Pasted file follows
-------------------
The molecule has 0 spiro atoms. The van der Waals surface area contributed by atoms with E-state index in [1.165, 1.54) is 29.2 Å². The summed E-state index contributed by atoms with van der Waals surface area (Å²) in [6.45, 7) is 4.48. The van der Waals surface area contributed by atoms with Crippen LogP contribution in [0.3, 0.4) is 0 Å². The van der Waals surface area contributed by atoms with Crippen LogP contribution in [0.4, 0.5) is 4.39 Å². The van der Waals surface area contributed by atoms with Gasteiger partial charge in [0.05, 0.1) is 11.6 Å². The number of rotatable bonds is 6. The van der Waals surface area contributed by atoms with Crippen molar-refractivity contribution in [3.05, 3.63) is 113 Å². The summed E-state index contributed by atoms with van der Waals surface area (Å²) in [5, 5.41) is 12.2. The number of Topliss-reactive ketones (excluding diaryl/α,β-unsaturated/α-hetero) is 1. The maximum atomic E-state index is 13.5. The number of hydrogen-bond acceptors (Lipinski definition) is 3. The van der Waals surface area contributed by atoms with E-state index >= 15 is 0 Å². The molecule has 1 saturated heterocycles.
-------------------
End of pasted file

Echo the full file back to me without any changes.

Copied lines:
The molecule has 0 spiro atoms. The van der Waals surface area contributed by atoms with E-state index in [1.165, 1.54) is 29.2 Å². The summed E-state index contributed by atoms with van der Waals surface area (Å²) in [6.45, 7) is 4.48. The van der Waals surface area contributed by atoms with Crippen LogP contribution in [0.3, 0.4) is 0 Å². The van der Waals surface area contributed by atoms with Crippen LogP contribution in [0.4, 0.5) is 4.39 Å². The van der Waals surface area contributed by atoms with Gasteiger partial charge in [0.05, 0.1) is 11.6 Å². The number of rotatable bonds is 6. The van der Waals surface area contributed by atoms with Crippen molar-refractivity contribution in [3.05, 3.63) is 113 Å². The summed E-state index contributed by atoms with van der Waals surface area (Å²) in [5, 5.41) is 12.2. The number of Topliss-reactive ketones (excluding diaryl/α,β-unsaturated/α-hetero) is 1. The maximum atomic E-state index is 13.5. The number of hydrogen-bond acceptors (Lipinski definition) is 3. The van der Waals surface area contributed by atoms with E-state index >= 15 is 0 Å². The molecule has 1 saturated heterocycles.